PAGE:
One place that has consistently fascinated me, and has been at the top of my travel wishlist for the past few years, is Alaska. Although it has been a state for over 50 years, for many Americans, Alaska still represents the untamed wild frontier that we read about in the Jack London books from our middle school days.
Courtesy Lonely Planet
It now seems even more accessible since I’ve moved to Seattle, long known as the gateway to Alaska. One of the primary reasons for Seattle’s transformation from a small backwater town to thriving center of trade was due to the Alaska and Yukon gold rushes in the late 1800s, when Seattle merchants sold equipment to gullible miners headed north. Although the gold rush is over, in many respects Seattle still serves as the gateway to Alaska. It is the home of Alaskan Airlines, with direct flights to Anchorage several times per day. Further north, in Bellingham, Washington, you can catch one of the Alaska Marine Highway System’s ferries to Ketchikan, Alaska. If you don’t book early enough to reserve a cabin, however, you may find yourself pitching a tent on the ferry’s deck, which could be quite adventurous, albeit cold.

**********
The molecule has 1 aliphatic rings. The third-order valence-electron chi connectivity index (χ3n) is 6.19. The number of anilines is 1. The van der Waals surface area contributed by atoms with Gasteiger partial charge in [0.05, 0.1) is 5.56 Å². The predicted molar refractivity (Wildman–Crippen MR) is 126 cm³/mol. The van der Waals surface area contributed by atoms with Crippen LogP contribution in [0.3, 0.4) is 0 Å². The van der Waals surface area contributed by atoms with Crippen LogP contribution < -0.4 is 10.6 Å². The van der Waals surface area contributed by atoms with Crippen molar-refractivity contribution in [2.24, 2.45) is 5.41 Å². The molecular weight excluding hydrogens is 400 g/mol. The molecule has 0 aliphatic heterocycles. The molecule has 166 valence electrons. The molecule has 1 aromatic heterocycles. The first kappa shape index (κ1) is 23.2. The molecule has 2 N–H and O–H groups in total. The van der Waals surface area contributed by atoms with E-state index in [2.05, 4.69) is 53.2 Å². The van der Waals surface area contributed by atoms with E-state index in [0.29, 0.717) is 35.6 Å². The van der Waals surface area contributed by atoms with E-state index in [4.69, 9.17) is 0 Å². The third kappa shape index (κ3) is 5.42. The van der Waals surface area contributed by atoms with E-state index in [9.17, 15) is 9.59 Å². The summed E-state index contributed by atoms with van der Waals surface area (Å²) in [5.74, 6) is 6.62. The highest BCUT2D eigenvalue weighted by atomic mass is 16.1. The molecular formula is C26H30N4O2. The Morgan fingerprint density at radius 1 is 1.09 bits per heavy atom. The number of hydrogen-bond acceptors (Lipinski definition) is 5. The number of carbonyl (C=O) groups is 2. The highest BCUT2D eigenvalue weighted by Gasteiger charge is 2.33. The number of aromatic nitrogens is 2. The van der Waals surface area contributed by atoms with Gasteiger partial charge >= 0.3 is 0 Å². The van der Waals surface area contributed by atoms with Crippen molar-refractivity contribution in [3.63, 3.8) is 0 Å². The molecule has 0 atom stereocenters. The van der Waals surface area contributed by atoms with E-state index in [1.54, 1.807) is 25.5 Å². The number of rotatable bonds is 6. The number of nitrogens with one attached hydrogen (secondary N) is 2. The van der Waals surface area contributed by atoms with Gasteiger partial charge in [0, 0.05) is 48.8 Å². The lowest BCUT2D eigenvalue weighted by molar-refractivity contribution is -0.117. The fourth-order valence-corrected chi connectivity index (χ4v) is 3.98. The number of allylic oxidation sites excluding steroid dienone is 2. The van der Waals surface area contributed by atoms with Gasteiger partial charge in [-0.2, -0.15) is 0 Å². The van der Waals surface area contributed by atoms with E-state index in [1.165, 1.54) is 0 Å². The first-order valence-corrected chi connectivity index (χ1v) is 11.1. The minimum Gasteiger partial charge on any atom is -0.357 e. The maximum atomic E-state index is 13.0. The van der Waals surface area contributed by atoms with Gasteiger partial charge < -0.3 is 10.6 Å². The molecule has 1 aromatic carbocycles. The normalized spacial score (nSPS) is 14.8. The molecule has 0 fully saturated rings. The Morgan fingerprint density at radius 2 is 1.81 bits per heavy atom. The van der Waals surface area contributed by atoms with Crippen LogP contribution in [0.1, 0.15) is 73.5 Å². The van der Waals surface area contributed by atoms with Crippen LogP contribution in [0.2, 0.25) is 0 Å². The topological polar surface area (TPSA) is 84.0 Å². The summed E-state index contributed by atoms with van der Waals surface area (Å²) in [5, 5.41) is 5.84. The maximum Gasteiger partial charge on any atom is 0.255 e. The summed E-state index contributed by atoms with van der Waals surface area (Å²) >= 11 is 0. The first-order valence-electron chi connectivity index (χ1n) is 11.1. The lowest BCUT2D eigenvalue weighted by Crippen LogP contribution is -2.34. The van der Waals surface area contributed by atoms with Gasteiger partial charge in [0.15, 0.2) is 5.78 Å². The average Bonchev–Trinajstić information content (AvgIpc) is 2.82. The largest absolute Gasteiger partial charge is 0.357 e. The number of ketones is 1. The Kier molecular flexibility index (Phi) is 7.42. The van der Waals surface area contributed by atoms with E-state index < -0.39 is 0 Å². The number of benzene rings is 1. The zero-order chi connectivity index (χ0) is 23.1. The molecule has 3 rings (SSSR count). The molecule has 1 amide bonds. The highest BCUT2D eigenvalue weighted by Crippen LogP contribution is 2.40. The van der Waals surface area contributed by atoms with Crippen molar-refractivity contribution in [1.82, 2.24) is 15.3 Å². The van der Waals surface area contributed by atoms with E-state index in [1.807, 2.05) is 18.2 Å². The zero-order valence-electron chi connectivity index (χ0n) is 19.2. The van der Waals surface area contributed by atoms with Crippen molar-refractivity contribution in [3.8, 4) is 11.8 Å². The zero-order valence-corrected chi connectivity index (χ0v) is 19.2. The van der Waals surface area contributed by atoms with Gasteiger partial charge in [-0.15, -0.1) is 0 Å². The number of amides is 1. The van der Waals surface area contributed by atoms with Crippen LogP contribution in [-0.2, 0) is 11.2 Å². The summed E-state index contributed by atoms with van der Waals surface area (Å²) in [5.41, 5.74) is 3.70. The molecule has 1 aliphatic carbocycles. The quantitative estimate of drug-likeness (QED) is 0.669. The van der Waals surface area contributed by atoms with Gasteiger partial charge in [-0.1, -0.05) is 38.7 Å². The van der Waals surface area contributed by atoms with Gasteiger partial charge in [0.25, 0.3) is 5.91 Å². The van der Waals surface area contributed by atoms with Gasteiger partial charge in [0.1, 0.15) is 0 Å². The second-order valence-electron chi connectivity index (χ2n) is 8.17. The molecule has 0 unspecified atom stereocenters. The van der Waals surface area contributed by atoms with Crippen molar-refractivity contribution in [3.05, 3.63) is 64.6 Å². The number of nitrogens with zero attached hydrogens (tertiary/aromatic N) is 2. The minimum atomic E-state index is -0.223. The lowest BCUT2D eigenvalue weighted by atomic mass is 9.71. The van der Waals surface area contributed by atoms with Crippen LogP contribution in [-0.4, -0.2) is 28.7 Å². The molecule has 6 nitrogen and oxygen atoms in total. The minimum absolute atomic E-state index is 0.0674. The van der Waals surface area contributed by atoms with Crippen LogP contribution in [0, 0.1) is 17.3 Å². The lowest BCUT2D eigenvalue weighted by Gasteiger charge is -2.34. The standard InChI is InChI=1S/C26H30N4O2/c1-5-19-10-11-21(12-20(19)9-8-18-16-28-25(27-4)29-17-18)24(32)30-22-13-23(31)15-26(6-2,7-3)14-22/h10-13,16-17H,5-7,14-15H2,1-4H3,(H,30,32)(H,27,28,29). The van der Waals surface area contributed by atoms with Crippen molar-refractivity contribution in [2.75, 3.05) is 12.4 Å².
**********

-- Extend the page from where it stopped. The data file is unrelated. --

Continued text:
Another option is to take a cruise. Several cruise lines operate out of Seattle for their Alaska bound cruises, including Princess cruises, Carnival, Holland America, and Celebrity. Now, I am not your typical cruise ship aficionado. In fact, I’ve never been on a cruise ship as none of the typical Caribbean or Greek island hopping itineraries have appealed to me. However, I think I would quite enjoy an Alaskan cruise. Walking onto a ship that is departing from the Seattle waterfront just a few miles from my apartment, and (for once) not having to hassle with airports, the TSA, delayed flights, rental cars, etc sounds ideal. A typical cruise ship itinerary includes Ketchikan, Tracy Arm Fjord, Juneau (home to one of my favorite breweries – Alaskan Brewing Company), Skagway, and Victoria, British Columbia (a great little city that we previously visited this past New Year’s). The only downside of the cruise is that you wouldn’t see much of the Alaskan interior – I’d like to visit Denali, for instance. So if I could just find a cruise that would let me disembark and wander around Alaska for a few weeks then hitch a ride back to Seattle, then that would be perfect